There are those of us who just love to fix others–our friends, our family, but most especially our partner. Rescuing his damsel in distress makes a man feel manly. Pulling her man out of a quagmire makes a woman feel strong and needed. So what’s wrong with that you might say? Nothing. There’s nothing wrong with nurturing, giving emotional support, being willing to help. In fact, it’s wonderful What’s not so wonderful is when it’s carried to an extreme. When that happens it can be destructive.
For sure, the care-taker gets some benefit: they get to be smart and feel valued for their wisdom and strength. They get to feel needed. So needed, in fact, that their dependent partner is not likely to abandon them, often the greatest fear of a care-taker. Underneath their fix-’em behavior is insecurity; the thought that they’re not good enough. Perhaps if their partner doesn’t really, really need them, they might leave, something a dependent partner is not likely to do for fear of falling apart.
So why doesn’t this work if both partners are complicit? Because there is a price to pay. For the rescuer, perpetual care-taking is exhausting. Trying to juggle both their own life and their partner’s is just too much responsibility. Sure, the care-taker likes the feeling of being in control, but it keeps them invulnerable. They always have to be “big,” not showing their true self. Hiding is not good for them or their relationship. Vulnerability, the willingness to show up and be seen, is what makes a relationship truly intimate. And intimacy is what yields the greatest satisfaction.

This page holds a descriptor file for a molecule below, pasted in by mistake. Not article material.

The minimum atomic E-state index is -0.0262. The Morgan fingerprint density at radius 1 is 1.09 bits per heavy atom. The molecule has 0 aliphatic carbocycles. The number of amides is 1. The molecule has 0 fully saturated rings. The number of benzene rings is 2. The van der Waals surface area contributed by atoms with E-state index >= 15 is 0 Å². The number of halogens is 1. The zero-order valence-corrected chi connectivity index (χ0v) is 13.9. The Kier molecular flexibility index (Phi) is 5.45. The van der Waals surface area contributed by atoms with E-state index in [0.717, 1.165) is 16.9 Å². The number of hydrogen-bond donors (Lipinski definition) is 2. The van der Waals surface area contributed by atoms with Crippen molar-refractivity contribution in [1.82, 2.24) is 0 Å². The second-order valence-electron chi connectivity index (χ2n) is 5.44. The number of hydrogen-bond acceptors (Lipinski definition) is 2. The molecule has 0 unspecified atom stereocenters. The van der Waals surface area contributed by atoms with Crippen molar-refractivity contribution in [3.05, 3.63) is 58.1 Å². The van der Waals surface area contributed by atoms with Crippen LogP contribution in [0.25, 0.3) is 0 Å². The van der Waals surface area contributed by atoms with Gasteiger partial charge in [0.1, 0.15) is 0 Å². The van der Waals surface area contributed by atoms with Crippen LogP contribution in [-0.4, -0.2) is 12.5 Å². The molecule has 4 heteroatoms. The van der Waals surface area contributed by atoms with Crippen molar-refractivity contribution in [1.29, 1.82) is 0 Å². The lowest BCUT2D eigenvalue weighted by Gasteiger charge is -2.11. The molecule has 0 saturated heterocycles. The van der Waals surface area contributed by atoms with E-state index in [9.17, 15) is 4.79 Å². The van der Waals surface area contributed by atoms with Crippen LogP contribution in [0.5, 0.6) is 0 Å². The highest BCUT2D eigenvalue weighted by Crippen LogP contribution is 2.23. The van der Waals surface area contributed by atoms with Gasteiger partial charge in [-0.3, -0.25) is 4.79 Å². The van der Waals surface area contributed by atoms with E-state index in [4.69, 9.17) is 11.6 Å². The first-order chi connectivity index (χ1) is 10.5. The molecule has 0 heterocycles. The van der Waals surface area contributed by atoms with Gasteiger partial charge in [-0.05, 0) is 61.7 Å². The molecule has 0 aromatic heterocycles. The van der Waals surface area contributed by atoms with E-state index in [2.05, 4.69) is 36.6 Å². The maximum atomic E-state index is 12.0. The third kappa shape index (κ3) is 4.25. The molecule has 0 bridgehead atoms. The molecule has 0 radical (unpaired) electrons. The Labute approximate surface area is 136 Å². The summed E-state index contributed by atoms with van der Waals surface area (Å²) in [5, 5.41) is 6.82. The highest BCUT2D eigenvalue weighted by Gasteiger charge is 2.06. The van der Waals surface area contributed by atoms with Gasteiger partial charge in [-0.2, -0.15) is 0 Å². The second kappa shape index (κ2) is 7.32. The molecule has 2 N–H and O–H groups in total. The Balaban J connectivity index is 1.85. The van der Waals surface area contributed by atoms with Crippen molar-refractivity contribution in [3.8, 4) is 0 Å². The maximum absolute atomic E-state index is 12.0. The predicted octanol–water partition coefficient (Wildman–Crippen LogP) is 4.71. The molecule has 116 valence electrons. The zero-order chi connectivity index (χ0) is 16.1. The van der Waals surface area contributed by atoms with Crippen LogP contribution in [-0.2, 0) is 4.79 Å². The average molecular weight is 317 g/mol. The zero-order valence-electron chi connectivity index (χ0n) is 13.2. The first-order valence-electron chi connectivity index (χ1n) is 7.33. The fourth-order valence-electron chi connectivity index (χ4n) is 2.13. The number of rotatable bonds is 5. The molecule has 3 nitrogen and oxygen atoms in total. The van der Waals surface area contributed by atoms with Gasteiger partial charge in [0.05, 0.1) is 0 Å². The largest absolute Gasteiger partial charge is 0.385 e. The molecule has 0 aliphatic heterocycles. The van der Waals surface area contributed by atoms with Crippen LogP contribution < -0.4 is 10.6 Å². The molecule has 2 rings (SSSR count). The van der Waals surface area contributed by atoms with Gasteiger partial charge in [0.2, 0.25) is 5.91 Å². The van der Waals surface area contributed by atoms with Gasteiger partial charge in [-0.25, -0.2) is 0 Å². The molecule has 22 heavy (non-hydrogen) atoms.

For the one being helped, well imagine how dependent you feel if you’re always running to your partner to fix you. You don’t learn to flex your own emotional muscles and rely on yourself, which is necessary to feel independent and in charge of your life. You become the weak one, unable to function on your own. In the long run, no matter which side of the coin you’re on, you both end up unhappy.
It would be wise to watch out for this relationship pattern and take action to curtail it. If you’re the care-taker, become aware of your impulse to rush to your partner’s aid. Stop yourself. Allow them to work through their own challenges. You might be surprised to learn that they are more capable than you think.
If you’re the dependent one and you face a challenge, make an effort to work through it yourself. Sometimes just sitting quietly with yourself will bring you answers. Maybe not right away, but with practice you might be surprised at what happens. If you feel the need to talk through your challenge, talk to someone other than your partner. You don’t want the unwanted consequences of that. I feel quite sure that in time you can do it. You just need to prove to yourself that you can.
With both of you doing your part to find balance, you will create a happier, more satisfying partnership. Why not give it a try?
Check out my book, The Affair: From Breakdown to Breakthrough, A Therapist’s Real-life Journey, for more great tips and insights about relationships. You can buy it on Kindle worldwide from all Amazon websites, including www.amazon.com